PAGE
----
More stuff on cultural appropriation

Learning about this issue really did open up my eyes to the level of subtle racism in Western culture–I mean, I knew that racism still existed, but I hadn’t fully grasped how prevalent it was. (I suppose it’s not because I’ve got white privilege, but because people don’t really know enough about my culture to appropriate it. And there is not as much to appropriate from Filipino culture, since a lot of it has assimilated into Western culture already.) I was researching the issue more deeply and I felt that the content in my first post was incomplete, so this post is a continuation of my other post on cultural appropriation.

Recently, I saw a post on the web of these blonde girls prancing around in headdresses and imitation Native wear, saying how “liberating” it was to be free spirits in touch with the earth (by the way, they had some Marlboro cigs lighted up) and how cool it was they were honing their inner Native American. I will not link to the post because the post is now labeled private.

To those girls: first off, the headdress is actually for men to wear. From what I’ve read, headdresses are restricted accessories. They’re not simply fashion accessories among Natives, and only certain tribes have them; not all tribes have headdresses. (Please correct me if I am wrong, if you’re Native and you know about this stuff. I am not the leading authority on it. I am just echoing what I’ve seen on the Internet.) Secondly, for many Native Americans, it is not liberating to be who they are, to embrace their culture. Only in 1978 were Native Americans granted freedom to practice their religions–the indigenous religions. Today, in general, Native Americans tend to have higher rates of poverty. Many reservations are some of the poorest communities in America. And a lot of Natives describe the struggles they and their families had to face in the past and present: forced assimilation, being picked on at school by staff and peers for speaking their native languages. Social institutions doing all they can to erase Native cultures. Land taken away. Genocide.

You say you love being Native American, with your Urban Outfitters smudge kits and your cheap headdresses and moccasins; you say you love anything that has to do with Native Americans. Do you want to be Native American now that I have told you of the hardships they face?

What if I tell you one of the things Natives face is cultural appropriation, which is an act you are participating in right now? Bastardizing their customs with your fake powwow regalia and smudge ceremonies. I really hate to break it to you. I’m sorry, but it is the truth. You know what happens in the Nightmare Before Christmas, when Jack Skellington tries in vain to adopt Christmas and the kerfuffle that happens afterwards? It’s a similar situation.

But I’m honoring Natives and their culture! If a lot of Natives are saying that you’re disrespecting their culture, and you bet they are, you should take note. They should know better. Also, there are many different Native cultures. Cultural appropriation erases those differences and lumps them all into one.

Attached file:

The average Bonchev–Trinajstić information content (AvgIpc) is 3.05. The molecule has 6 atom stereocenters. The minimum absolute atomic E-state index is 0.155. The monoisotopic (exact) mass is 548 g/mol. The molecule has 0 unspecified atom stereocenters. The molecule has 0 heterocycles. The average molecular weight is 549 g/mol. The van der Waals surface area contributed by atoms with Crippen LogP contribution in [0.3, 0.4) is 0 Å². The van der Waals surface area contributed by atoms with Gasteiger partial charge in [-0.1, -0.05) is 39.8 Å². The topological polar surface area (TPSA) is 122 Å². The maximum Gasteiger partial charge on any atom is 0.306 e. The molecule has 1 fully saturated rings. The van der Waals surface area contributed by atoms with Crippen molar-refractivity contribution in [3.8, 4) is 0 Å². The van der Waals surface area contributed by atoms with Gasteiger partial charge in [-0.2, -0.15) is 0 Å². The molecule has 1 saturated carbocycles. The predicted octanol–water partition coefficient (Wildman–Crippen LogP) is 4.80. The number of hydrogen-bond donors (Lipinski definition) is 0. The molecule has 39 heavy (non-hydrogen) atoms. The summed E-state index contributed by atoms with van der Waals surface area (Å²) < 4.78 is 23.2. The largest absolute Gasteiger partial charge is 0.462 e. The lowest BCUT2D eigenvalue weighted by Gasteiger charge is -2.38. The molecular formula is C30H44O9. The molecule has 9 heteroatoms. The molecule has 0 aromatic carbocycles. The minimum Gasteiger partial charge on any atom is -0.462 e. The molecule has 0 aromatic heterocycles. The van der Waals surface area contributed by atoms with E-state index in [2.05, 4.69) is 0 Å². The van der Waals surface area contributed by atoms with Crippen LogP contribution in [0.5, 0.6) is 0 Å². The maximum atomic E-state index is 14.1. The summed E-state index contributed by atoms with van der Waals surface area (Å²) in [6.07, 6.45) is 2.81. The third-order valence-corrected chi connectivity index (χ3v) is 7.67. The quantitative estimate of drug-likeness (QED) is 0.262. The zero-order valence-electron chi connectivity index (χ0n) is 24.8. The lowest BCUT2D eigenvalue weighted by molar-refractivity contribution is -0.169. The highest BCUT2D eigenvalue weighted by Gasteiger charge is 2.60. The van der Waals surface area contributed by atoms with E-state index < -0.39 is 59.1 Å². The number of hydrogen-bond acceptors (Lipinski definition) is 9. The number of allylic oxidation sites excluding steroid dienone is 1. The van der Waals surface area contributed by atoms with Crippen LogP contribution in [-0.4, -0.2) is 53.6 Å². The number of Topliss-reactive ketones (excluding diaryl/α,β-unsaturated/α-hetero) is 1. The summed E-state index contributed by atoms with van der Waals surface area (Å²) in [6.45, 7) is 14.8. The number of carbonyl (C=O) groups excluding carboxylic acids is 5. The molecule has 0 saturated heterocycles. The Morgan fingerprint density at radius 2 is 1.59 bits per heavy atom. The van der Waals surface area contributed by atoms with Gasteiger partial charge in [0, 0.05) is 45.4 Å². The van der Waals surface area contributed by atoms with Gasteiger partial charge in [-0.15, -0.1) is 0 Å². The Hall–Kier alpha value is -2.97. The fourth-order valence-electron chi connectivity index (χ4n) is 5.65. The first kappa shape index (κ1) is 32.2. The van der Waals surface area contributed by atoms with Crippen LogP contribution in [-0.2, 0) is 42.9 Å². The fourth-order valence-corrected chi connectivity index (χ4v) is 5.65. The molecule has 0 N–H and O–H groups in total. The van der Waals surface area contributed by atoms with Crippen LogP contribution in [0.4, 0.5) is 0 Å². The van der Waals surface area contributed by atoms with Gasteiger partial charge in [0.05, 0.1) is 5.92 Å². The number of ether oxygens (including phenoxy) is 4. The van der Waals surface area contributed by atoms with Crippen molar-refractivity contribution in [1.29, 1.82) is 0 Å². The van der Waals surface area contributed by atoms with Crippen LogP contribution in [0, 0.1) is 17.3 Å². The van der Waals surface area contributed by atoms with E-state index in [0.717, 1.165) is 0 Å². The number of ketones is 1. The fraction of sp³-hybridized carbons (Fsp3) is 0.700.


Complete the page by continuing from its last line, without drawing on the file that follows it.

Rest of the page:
But I thought we should all be united; isn’t this dividing us? In fact, cultural appropriation puts barriers between people. It romanticizes and exoticizes cultures. It puts them in the past; it does not look at cultures in the modern context and therefore makes people see cultures as something they’re not. Because of that, cultural appropriation decreases awareness and understanding of others.

What if my Native friend says it’s fine? It doesn’t mean that everyone else will be okay with imitation Native garb too. If some other people take offense with it, I like to play it safe and not meddle with what they wear. Unless I was invited to take part in something that required me to wear a certain accessory.

The tone of the complaints was not very polite. When I write posts, I always try to communicate politely. I’m sorry if this post comes out as rude. Frankly, I see so many posts on cultural appropriation and I am not exactly in favor of the way they communicate. But please don’t let the tone stop you from considering the actual message. If you realize you’ve made a mistake, the best thing to do is apologize and find ways to honor the culture and help its people. It isn’t a call to pit people against each other–it is a call to respect everyone’s backgrounds and identities.

How can I honor cultures, then? This doesn’t just go for Native cultures; it goes for all cultures. If someone invites you to do something, then you can go for it. Buy stuff made by the people of the culture, because you’re much more likely to use it properly and you’re helping the people.

What if I’m biracial/look white? This also goes for other cultures. I think you’d still have to go about your customs properly, but it is your culture, so you can participate. For example, I know some biracial folks that are half white half black. They look extremely white, but they happen to have hair that dreads naturally. That’s fine and it is not appropriation because it’s just the way they are. So if you see a white person like that, always, always, always look at the context. Do not immediately call them out.

Some posts for further reading:

http://www.thepeoplespaths.net/articles/formlife.htm

http://nativeappropriations.com

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3 thoughts on “More stuff on cultural appropriation

  1. First off, if anyone says your tone is rude, have them check out some of my rants, and THEN see if you’re rude.

    This was not rude. It was well informed, matter of fact at best. I liked it a lot, and learned quite a bit from it.

    Like

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